These are the most important factors that influence how long hydrocodone lasts.

Age

Children and older adults can be more sensitive to opioid analgesics due to variations in size, body composition, and metabolism.

As a result, the effects of hydrocodone may be more pronounced for people in these two categories, and the effects may last marginally longer.

Body Composition

People with a higher body fat percentage may take longer to metabolize hydrocodone. People who are obese may retain the drug even longer due to changes in liver function.

Liver Conditions

Drugs like hydrocodone are processed out of the blood via the liver. People with health conditions that impair liver function may take significantly longer to metabolize the drug.

The indications for hydrocodone use in patients with liver conditions suggest that medical professionals should halve the starting dose of hydrocodone to avoid complications.

Dosage

The amount of medication administered is a crucial factor in how long hydrocodone remains in your body.

Your body metabolizes half of the amount administered every three to four hours, so a larger dose will take longer to reach undetectable levels.

History Of Drug Use

Someone who has engaged in substance abuse in the past or an individual who has been prescribed opioids repeatedly may experience a shortened window of efficacy due to tolerance.

Side Effects Of Hydrocodone

Hydrocodone may not be as strong as morphine or fentanyl, but it is still a powerful drug. Its short and long-term effects should be carefully considered before using hydrocodone.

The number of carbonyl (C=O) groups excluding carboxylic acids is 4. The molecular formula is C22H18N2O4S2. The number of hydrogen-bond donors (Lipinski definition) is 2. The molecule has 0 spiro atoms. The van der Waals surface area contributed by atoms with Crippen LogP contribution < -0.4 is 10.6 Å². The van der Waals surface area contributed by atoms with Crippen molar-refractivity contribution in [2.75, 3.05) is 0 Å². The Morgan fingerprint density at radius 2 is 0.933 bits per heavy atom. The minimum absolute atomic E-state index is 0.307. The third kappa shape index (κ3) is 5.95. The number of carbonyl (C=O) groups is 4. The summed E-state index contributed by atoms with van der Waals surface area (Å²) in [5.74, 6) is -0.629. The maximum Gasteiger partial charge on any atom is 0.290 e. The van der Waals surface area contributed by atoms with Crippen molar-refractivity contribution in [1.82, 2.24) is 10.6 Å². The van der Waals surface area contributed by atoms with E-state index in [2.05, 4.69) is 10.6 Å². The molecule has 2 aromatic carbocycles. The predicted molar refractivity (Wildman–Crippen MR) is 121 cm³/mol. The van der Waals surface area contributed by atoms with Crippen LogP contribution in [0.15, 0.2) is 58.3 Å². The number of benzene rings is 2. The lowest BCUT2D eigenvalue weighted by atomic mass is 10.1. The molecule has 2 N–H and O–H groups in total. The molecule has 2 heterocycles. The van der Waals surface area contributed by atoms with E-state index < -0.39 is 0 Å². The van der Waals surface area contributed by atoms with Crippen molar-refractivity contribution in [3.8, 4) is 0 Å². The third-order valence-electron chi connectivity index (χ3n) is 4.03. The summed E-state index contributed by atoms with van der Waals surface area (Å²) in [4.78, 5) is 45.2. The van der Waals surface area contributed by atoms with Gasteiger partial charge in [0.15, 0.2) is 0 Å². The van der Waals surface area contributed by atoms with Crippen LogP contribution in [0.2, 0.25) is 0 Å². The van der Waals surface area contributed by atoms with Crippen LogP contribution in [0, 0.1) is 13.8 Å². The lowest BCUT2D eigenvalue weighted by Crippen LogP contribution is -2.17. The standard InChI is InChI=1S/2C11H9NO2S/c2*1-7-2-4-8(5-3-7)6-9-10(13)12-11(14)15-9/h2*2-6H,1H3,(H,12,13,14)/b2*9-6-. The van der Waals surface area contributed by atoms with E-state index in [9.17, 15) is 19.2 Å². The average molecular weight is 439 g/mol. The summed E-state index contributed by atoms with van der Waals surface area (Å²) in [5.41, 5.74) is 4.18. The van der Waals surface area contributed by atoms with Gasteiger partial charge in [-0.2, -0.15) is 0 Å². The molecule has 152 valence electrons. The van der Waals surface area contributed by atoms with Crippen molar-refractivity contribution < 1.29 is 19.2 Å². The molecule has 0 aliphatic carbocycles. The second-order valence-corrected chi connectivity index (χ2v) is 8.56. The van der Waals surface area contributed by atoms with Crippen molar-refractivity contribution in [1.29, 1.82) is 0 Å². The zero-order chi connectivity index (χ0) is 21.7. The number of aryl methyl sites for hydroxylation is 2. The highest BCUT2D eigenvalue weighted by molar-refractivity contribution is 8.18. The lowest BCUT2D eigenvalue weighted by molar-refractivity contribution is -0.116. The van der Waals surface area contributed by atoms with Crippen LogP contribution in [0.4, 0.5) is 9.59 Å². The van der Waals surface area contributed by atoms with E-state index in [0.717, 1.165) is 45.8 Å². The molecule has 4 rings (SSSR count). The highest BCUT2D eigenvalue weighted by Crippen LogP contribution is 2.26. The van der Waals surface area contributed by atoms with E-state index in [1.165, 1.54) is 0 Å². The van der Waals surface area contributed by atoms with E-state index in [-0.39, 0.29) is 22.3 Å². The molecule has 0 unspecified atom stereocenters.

Short-Term Effects Of Hydrocodone

Opioids are central nervous system depressants. As a result, many of your autonomic functions slow down for the four to six hours that hydrocodone is effective.

These changes often result in lowered blood pressure, reduced heart rate, and slowed breathing.

A general feeling of intense drowsiness accompanies these side effects, contributing to the sensation sometimes referred to as “nodding out.”

Hydrocodone is generally safe to use under the supervision of a doctor, but the short-term side effects can be dangerous with larger doses or when additional drugs or alcohol are involved.

Long-Term Effects Of Hydrocodone

Hydrocodone and other opioids are not designed for chronic pain or long-term use. Continuing to use hydrocodone for longer than prescribed amplifies the possibility of long-term side effects.

Possible side effects of long-term use include:

  • dependence
  • addiction
  • liver damage
  • bowel obstruction
  • sleep apnea
  • heart attack
  • heart failure
  • sensitivity to pain
  • clinical depression

Hydrocodone And Other Opioids

The initial effects of hydrocodone have a similar duration to other opioids as well as a similar detection window.

Hydrocodone is a partially synthetic opioid, meaning that some of its parts are derived from the natural opiates found in the poppy plant, while others are manufactured.